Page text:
Due to a knock-on effect of having announced the cancellation of all its international flights earlier on Friday, South African Airways (SAA) has now decided to suspend regional flights as well.
Earlier on Friday, SAA announced that it is suspending all international flights with immediate effect until May 31, 2020, to support the government travel ban aimed at stopping the transmission of the Coronavirus (Covid-19).
It, however, turned out that, as a direct consequence of this suspension, there was an immediate drastic reduction of demand for the African regional flights.
“SAA is a network carrier, which means that a significant part of the regional bookings demand is fed by the passengers that travel to or from the international destinations. Therefore, the suspension of the international flights has resulted in the airline not being able to operate its normal network,” the state-owned airline announced.
This resulted in operation of regional flights not being commercially viable anymore.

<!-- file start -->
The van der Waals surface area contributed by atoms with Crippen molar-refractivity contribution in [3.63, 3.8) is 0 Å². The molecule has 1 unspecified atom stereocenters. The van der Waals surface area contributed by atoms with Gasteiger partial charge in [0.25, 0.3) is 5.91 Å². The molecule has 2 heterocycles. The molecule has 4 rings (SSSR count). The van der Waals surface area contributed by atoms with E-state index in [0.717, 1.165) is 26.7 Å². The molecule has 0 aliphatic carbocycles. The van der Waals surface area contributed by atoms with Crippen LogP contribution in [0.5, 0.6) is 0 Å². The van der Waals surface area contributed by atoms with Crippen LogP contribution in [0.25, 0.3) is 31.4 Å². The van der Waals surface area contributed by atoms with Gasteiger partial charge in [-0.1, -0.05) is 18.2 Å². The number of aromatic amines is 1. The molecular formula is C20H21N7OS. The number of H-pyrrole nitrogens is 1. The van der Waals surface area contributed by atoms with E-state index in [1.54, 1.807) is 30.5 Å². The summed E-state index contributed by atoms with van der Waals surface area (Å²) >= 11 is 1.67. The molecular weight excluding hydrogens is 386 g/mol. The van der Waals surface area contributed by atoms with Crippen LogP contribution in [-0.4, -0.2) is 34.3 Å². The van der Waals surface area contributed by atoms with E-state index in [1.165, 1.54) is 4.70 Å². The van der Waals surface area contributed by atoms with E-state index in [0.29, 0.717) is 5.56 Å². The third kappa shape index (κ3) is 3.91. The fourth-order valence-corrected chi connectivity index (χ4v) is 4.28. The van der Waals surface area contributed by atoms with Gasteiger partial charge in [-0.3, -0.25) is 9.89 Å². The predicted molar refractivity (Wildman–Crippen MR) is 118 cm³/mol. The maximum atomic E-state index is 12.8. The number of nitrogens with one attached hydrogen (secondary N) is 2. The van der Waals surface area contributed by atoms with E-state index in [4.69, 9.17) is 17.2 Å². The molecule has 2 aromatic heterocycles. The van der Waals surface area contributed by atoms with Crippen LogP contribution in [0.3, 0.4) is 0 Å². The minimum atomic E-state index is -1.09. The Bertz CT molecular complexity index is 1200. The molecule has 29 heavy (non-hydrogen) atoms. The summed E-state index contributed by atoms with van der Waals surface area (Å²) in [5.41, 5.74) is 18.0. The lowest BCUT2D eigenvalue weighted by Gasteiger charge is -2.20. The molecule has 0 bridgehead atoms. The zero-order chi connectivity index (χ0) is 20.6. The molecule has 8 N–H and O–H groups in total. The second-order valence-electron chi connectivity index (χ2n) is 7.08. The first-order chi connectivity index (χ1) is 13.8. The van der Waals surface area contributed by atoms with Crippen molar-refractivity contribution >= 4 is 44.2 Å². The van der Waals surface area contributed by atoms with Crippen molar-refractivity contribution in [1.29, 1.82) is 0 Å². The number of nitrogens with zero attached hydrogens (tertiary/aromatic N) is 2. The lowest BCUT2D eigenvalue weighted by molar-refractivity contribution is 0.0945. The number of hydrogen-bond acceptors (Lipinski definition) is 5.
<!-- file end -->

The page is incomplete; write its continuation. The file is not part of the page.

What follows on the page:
Flights to the following destinations have been suspended as of 20 March 2020 until 31 May 2020: Accra (Ghana), Lusaka (Zambia), Harare (Zimbabwe), Victoria Falls (Zimbabwe), Windhoek (Namibia), Lagos (Nigeria), Entebbe (Uganda).
Mauritius will operate until Saturday, 21 March 2020.
This decision means that SAA will only continue to render services on its domestic route between Johannesburg and Cape Town.
SAA operates in three markets that form part of countries listed in the travel ban as high-risk areas, namely the United States (Washington DC and New York, JFK), the United Kingdom (London, Heathrow) and Germany (Frankfurt and Munich). It also operates flights to Australia (Perth) and Brazil (São Paulo) which have not been declared high-risk, all of which are now cancelled.
“In support of efforts by government to deal with this pandemic, and in the best interests of our crew, passengers and the public, we have decided to suspend all international flights until 31 May 2020. It is all our responsibility, not just government, to curb further transmission of the virus.
“In addition, the increasing risks to our crew of contracting the virus including the possibility of being trapped in foreign destinations as a consequence of increasing travel bans cannot be ignored,” said SAA Acting CEO, Zuks Ramasia.